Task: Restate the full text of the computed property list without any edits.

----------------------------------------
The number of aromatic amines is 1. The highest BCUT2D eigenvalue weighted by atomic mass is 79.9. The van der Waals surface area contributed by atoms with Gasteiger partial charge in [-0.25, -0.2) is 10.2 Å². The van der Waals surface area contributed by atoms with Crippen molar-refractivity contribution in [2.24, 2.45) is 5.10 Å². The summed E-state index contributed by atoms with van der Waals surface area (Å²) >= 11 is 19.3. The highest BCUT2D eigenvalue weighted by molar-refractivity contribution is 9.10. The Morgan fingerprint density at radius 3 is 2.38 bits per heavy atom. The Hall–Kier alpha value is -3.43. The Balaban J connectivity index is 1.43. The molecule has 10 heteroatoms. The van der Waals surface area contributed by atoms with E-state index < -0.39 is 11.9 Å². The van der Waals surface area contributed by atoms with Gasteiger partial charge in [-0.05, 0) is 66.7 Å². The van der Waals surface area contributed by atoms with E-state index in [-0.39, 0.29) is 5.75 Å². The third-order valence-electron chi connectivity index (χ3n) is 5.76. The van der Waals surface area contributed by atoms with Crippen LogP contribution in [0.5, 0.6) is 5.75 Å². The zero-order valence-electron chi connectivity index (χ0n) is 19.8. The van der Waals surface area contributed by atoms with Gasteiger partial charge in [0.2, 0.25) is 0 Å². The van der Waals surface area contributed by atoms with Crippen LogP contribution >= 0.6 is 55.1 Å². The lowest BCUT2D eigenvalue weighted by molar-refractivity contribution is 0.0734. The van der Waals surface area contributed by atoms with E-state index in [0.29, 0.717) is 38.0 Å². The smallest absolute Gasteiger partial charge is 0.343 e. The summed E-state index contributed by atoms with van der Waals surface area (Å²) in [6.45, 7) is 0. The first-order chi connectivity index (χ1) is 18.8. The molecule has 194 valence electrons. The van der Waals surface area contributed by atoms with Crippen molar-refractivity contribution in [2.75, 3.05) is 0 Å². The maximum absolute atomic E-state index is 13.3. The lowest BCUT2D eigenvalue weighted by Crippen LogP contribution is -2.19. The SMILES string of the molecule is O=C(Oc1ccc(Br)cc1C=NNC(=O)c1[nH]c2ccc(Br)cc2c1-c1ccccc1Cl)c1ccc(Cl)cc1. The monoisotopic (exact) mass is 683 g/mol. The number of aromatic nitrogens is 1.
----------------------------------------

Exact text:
The number of aromatic amines is 1. The highest BCUT2D eigenvalue weighted by atomic mass is 79.9. The van der Waals surface area contributed by atoms with Gasteiger partial charge in [-0.25, -0.2) is 10.2 Å². The van der Waals surface area contributed by atoms with Crippen molar-refractivity contribution in [2.24, 2.45) is 5.10 Å². The summed E-state index contributed by atoms with van der Waals surface area (Å²) >= 11 is 19.3. The highest BCUT2D eigenvalue weighted by molar-refractivity contribution is 9.10. The Morgan fingerprint density at radius 3 is 2.38 bits per heavy atom. The Hall–Kier alpha value is -3.43. The Balaban J connectivity index is 1.43. The molecule has 10 heteroatoms. The van der Waals surface area contributed by atoms with E-state index < -0.39 is 11.9 Å². The van der Waals surface area contributed by atoms with Gasteiger partial charge in [-0.05, 0) is 66.7 Å². The van der Waals surface area contributed by atoms with E-state index in [-0.39, 0.29) is 5.75 Å². The third-order valence-electron chi connectivity index (χ3n) is 5.76. The van der Waals surface area contributed by atoms with Crippen LogP contribution in [0.5, 0.6) is 5.75 Å². The zero-order valence-electron chi connectivity index (χ0n) is 19.8. The van der Waals surface area contributed by atoms with Gasteiger partial charge in [0.2, 0.25) is 0 Å². The van der Waals surface area contributed by atoms with Crippen LogP contribution >= 0.6 is 55.1 Å². The lowest BCUT2D eigenvalue weighted by molar-refractivity contribution is 0.0734. The van der Waals surface area contributed by atoms with E-state index in [0.29, 0.717) is 38.0 Å². The smallest absolute Gasteiger partial charge is 0.343 e. The summed E-state index contributed by atoms with van der Waals surface area (Å²) in [6.45, 7) is 0. The first-order chi connectivity index (χ1) is 18.8. The molecule has 194 valence electrons. The van der Waals surface area contributed by atoms with Crippen molar-refractivity contribution in [2.75, 3.05) is 0 Å². The maximum absolute atomic E-state index is 13.3. The lowest BCUT2D eigenvalue weighted by Crippen LogP contribution is -2.19. The SMILES string of the molecule is O=C(Oc1ccc(Br)cc1C=NNC(=O)c1[nH]c2ccc(Br)cc2c1-c1ccccc1Cl)c1ccc(Cl)cc1. The monoisotopic (exact) mass is 683 g/mol. The number of aromatic nitrogens is 1.